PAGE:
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Career choices as Hobson’s choice? Interpretations and use of occupational descriptions among Swedish youths

Conference contribution
Authors Anna Hedenus
Published in International Labour Process Conference, 18-20 mars 2013, New Brunswick, USA
Publication year 2013
Published at Department of Sociology and Work Science
Language en
Keywords career counseling; occupational descriptions; youths
Subject categories Sociology (excluding Social Work, Social Psychology and Social Anthropology)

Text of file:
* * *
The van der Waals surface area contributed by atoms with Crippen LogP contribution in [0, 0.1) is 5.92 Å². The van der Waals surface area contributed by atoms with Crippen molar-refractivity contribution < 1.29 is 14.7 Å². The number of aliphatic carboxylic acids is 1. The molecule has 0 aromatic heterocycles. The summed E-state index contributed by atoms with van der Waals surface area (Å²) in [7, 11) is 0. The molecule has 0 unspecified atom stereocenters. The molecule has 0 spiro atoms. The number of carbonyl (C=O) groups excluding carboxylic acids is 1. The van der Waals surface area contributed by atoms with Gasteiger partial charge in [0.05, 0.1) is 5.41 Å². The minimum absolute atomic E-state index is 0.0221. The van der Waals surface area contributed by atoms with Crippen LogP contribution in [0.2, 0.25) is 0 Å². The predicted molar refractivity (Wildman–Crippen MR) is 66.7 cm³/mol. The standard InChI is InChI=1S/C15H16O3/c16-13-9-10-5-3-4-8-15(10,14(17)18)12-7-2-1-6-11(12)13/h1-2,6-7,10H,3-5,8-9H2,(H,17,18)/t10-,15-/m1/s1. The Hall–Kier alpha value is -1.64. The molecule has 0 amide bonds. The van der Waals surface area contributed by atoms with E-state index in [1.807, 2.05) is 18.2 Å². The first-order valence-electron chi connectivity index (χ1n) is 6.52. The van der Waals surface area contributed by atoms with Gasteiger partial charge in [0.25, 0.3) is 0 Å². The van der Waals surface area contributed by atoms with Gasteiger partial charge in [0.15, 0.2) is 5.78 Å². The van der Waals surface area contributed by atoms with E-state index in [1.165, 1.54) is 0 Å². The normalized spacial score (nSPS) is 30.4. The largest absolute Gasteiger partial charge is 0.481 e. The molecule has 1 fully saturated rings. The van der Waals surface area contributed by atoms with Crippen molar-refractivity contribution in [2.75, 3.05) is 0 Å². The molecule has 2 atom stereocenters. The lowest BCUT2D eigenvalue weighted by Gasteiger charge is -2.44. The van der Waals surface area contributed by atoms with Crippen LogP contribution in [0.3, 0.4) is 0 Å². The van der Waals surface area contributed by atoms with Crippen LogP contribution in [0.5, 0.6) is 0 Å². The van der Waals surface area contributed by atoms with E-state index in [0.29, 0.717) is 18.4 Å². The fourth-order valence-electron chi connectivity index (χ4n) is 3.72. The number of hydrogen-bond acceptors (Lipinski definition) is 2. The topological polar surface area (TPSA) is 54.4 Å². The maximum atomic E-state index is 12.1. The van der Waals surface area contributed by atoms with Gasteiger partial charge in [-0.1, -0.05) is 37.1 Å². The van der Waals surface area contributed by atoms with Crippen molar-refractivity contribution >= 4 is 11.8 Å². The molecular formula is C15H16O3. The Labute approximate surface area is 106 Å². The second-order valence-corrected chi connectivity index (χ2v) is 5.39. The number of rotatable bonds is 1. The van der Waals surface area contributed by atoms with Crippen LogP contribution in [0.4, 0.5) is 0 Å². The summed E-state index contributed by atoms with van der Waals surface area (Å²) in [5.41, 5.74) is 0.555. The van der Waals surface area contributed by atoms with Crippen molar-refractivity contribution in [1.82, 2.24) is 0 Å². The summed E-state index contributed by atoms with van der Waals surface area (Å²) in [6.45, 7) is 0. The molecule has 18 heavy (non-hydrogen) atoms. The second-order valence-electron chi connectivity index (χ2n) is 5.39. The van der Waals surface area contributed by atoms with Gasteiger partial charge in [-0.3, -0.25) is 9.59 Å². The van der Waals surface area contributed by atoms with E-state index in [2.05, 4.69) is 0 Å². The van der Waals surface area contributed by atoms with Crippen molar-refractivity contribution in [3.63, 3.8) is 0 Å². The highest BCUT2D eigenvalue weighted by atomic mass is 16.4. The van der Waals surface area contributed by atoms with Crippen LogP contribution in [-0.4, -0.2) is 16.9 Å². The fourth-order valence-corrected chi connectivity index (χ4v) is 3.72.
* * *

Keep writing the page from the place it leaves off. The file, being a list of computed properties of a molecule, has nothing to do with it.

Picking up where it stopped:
It is an ambition for career counseling to guide individuals into educations and/or occupations that respond to their interests, regardless of their social position and background. Previous studies indicate, however, that occupational information often reproduces stereotypes and a hierarchical ordering of different occupations and of the people practicing them. From previous research we also know that people’s career choices are strongly influenced by the social characteristics associated with specific occupations. Yet, we know little about how people in general perceive and utilize the occupational descriptions used by many career counselors. In this study I analyze qualitative data from nine group interviews with 38 Swedish students who were about to graduate from high school. The purpose of the paper is to reveal how these youths, in the process of making their own career choices, view and interpret occupational descriptions – both as written text and as short documentary films. A central question concerns how the material, along with the interviewees’ preconceptions, shape the interviewees’ images of the practitioners’ gender, class, ethnicity and age. Results show that the material is apprehended through social discourses on occupations and practitioners. In contrast to the producers’ ambition to provide neutral descriptions, the interviewees thus interpret the information in ways that clearly reproduce notions on women’s and men’s jobs, low or high prestigious jobs and manual vs. mental jobs. Finally, the analysis demonstrates that an initial interest for an occupation is more crucial for the reading than the form and content of the description. For the youths in this study, the occupational descriptions primarily filled the function of letting the individual know if she or he would ‘fit’ or not. From these results, it seems that occupational descriptions play a minor role in changing socially structured patterns of career choice.

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